Plot Clinic Revision is close to finished

I’ve written about four thousand words today of all-new material–the ONLY thing I still have to add is detail on Line-for-Scene, Take Two. And I have a few more typos to hunt down and kill.

Thought you might like to see the table of contents. Line-For-Scene, Take Two, all the way at the bottom, will have more pages and headers than it has now, but otherwise, this is close to gone gold.

Introduction: What Is Plotting (And Why Is It So Hard?) 8
     Plot Is… 8
     Where Plots Are Born 9
          Plotting’s first home is your logic. 9
          Plotting’s second home is your life. 9
          Plotting’s third home is your Muse. 10
     A word of warning on dealing with the subconscious 11
     How Plots Grow 12
     Before you start writing 12
     While you’re writing 13
     While you’re revising and editing your first and subsequent drafts 13
     While you’re plowing through you’re editor’s final revisions 13
     The Seven Basic Plots (Plus A Mermaid) 14
     Plotting Is A Process, Not An Act 15
How To Use This Book 17
     Order of Use 18
          First: 18
          Second: 19
          Third: 20
     What You’ll Need 20
          Absolute Necessities 21
          Should Haves 21
          Things You Might Need 21
     My Assumptions 23
Section I: Plotting Before Writing 25
Structures 27
     How Many Plot Cards Will I Need? 27
          Usual Novel Word Counts 28
          Figuring Average Scene Length Wordcounts 28
          The Number of Scenes You’ll Need Is… 28
     The Three-Act Structure 29
          Pros 32
          Cons 33
     Character Structure, Single POV 33
          Pros 33
          Cons 34
     Character Structure, Multiple POV 34
          Pros 36
          Cons 36
     Cliffhanger Structure 36
          Pros 37
          Cons 37
     Organic Structure 37
          Pros 38
          Cons 39
     Timeline Structure 39
          Pros 41
          Cons 41
     Mixing It Up 41
Section II: Tools—When Things Are Going Well 42
Plot Tools, and Why There Are So Many 43
Tool 1: Question 45
     The Good Question 46
     After you figure out your question and ask it, don’t say anything else. 49
     Exercise: Question 49
Tool 2: Twist 50
     Doing the Twist 50
     Exercise: Twist 53
Tool 3: Cliffhanger 55
     You can leave your reader hanging: 56
     Working out the cliffhanger: 57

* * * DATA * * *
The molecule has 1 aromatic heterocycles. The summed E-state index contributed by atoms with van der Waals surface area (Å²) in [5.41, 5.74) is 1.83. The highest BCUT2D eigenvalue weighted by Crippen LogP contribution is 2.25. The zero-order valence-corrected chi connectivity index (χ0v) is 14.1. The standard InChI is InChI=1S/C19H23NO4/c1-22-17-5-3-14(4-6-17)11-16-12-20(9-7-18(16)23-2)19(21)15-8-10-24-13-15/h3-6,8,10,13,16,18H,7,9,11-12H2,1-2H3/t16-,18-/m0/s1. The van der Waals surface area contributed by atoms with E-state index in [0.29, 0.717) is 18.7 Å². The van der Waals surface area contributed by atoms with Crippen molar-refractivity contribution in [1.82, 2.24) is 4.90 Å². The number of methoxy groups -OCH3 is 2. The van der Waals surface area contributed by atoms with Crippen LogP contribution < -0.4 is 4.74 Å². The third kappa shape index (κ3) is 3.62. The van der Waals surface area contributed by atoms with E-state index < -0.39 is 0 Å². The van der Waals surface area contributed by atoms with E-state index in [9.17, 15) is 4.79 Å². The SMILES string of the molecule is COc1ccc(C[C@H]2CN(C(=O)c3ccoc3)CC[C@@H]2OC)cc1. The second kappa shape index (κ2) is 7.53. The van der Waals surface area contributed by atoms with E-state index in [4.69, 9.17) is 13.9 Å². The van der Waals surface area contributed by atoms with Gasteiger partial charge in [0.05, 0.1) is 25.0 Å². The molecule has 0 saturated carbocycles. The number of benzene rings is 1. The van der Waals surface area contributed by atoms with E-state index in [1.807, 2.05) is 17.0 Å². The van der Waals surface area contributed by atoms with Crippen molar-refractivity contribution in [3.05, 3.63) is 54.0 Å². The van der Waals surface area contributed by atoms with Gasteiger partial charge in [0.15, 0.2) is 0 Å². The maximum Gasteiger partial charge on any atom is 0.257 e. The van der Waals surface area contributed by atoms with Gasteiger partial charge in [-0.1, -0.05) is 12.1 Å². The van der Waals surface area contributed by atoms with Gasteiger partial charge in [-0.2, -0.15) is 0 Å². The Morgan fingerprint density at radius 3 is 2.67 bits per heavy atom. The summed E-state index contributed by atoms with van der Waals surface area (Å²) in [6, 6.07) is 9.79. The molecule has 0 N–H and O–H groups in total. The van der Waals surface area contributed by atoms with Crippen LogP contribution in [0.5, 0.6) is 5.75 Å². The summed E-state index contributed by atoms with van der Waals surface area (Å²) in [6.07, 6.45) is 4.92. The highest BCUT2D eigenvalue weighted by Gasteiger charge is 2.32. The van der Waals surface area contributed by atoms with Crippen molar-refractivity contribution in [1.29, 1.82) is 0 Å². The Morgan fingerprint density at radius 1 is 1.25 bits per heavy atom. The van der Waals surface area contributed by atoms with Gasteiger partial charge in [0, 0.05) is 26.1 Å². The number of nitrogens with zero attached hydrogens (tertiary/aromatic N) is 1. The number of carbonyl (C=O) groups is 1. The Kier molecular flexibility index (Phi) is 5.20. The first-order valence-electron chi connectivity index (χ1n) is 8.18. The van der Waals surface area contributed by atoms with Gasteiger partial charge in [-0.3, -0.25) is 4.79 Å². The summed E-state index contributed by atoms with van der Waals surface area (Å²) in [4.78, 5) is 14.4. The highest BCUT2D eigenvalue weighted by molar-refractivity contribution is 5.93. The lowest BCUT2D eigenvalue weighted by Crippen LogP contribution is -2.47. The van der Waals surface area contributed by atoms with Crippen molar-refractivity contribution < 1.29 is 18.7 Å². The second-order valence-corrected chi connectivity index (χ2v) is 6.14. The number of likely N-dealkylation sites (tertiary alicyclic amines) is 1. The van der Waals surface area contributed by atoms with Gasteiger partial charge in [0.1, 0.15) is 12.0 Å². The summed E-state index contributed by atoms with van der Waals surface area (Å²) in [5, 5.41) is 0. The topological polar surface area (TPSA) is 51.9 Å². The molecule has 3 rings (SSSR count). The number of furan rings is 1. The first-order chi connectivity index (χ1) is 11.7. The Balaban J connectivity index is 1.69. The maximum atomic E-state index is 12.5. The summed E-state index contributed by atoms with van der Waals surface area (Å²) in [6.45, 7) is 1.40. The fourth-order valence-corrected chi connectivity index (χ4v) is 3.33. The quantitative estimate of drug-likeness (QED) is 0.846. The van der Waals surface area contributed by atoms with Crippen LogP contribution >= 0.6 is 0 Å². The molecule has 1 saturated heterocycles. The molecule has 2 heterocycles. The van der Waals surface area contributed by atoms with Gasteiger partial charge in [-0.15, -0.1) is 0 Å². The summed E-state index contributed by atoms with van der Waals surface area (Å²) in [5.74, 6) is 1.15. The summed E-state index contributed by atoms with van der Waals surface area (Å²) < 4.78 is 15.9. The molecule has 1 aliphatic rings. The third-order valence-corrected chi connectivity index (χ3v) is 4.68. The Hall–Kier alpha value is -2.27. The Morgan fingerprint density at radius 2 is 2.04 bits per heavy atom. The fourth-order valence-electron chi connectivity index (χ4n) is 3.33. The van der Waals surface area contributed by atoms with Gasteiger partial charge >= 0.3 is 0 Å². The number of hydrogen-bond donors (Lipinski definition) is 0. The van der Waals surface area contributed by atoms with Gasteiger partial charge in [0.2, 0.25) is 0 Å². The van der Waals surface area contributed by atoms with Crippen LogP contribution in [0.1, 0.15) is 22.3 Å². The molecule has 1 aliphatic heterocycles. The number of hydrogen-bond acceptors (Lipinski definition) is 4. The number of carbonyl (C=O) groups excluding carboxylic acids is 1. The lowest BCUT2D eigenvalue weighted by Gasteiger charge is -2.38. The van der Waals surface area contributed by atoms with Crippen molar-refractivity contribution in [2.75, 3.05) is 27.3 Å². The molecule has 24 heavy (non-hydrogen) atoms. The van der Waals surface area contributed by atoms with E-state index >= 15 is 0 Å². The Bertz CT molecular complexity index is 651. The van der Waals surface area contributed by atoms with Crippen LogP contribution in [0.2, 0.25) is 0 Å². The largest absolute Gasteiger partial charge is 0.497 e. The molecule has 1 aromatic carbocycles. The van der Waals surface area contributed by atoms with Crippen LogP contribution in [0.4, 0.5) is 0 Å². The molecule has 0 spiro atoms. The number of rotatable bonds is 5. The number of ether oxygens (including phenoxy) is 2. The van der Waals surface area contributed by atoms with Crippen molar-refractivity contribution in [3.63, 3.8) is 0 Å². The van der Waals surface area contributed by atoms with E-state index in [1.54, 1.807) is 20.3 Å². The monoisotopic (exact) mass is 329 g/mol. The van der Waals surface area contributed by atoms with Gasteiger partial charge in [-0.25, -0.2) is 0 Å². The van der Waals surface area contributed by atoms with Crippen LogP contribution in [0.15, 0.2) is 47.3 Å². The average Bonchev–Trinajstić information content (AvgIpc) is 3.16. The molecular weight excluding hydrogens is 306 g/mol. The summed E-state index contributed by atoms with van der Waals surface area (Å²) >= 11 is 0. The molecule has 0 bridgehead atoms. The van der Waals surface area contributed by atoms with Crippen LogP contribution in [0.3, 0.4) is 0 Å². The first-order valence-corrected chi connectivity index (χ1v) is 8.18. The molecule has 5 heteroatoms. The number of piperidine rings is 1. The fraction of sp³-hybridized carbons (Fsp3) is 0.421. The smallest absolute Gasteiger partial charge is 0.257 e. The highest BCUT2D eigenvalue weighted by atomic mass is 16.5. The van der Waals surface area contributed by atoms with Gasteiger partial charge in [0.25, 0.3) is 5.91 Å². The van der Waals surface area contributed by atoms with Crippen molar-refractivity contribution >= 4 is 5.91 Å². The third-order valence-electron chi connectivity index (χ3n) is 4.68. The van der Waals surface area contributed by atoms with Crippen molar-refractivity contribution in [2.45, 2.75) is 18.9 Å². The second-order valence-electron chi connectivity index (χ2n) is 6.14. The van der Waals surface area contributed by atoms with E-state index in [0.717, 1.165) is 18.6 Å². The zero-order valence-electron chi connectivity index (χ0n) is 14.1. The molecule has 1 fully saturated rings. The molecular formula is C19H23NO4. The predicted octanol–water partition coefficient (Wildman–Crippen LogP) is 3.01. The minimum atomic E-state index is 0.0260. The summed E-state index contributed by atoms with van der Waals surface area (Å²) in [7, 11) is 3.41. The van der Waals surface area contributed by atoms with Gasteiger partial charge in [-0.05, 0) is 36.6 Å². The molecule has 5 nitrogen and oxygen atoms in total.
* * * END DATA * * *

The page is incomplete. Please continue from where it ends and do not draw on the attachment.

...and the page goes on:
Exercise: Cliffhanger 58
Tool 4: Character 60
     What is Annalise’s compelling need? 61
     Exercise: Character 63
Tool 5: Line-For-Scene, Take One 65
     Exercise: Line-For-Scene, Take One 69
Tool 6: Conflict 72
     Exercise: Conflict 75
Tool 7: Language 76
     Exercise: Language 81
Tool 8: Culture 83
     Exercise: Culture 86
Tool 9: Map and Terrain 87
     Exercise: Map and Terrain 90
Tool 10: Throwing Stuff Against A Wall 91
     Get Stuff 91
     Throw Stuff 92
     Make Sense of Stuff 93
     Exercise: Throwing Stuff Against A Wall 95
Tool 11: Theme and Concept 96
     Exercise: Theme and Concept 101
Section III: Tools—When Things Go Splat 103
Tool 12: Awake—Timed Writing 104
     Exercise: Timed Writing 106
Tool 13: Awake—Word Games 108
     Goosebumps 108
          Exercise: Goosebumps 111
     Pong 112
          Exercise: Pong 114
     Chase Your Tail 115
          Exercise: Chase Your Tail 117
Tool 14: Awake—Drawings 118
     Random Drawing 118
     Exercise: Drawing 121
Tool 15: Awake—Cards 123
     Everyone Can Use These Cards 124
     Recommended Tarot Decks 125
     Card one—my problematic character 128
     Card two—my character’s objective 129
     Card three—my character’s obstacle 130
     Exercise: Cards 131
Tool 16: Awake—Making and Doing Things 133
     Exercise: Making and Doing Things 135
Tool 17—Chop Wood, Carry Water 136
     Exercise: Chop Wood, Carry Water 138
Tool 18: Awake—Bore Your Muse 140
     Exercise: Bore Your Muse 143
Tool 19: Asleep—Dream Journal 145
     Exercise: Dream Journal 149
Tool 20: Asleep—Dream Blackmail 150
     Exercise: Dream Blackmail 151
Section IV: Plotting While Writing 153
Fix an Existing Project 155
     Start by building a line-for-scene outline on white index cards. 156
     Now you have to fix the line-for-scene. 157
     First you define the problem. 157
     Then you decide on a course of action. 158
     Then you write line-for-scenes for existing scenes on plot cards. 160
     Finally, create fresh plot cards for the rest of your book. 161
Dance With the One Who Brought You 162
     Rethinking Plot Points 162
     Don’t panic. 163
     The Great (Late) Idea 166
          What do you do? 166
     Changing Characters 167
          When it happens: 167
     Changing the World 168
          If—probably when—this happens to you, how do you handle it? 169
     Changing the Crisis 169
          How to Fix the Crisis 170
Plotting the Ending 173
     The Good Ending 174
     Exercise: Plotting the Ending 178
     Plotting While Revising 180
     No 180
Line-For-Scene, Take Two 182
Conclusion 186

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About the author: Novelist, writing teacher, on a mission to reprint my out-of-print books and self-publish my new ones.

3 comments… add one
  • PolarBear Apr 28, 2007 @ 8:37

    Salivation ensues. I’m excited about getting and reading this one. Thank you for doing it.

  • Inkblot Apr 28, 2007 @ 5:51

    Holly this looks fabulous. Thank you so much for incorporating so many of our suggestions – don’t know about everyone else, but I feel pretty special to know that I may have contributed in some way 🙂

  • unxplaindfires Apr 27, 2007 @ 21:13

    I can’t wait to spend a weekend plowing through this and a lifetime working with it!

    Thanks Holly…I’m off to figure out what can be cut from this months budget.

    Cheers

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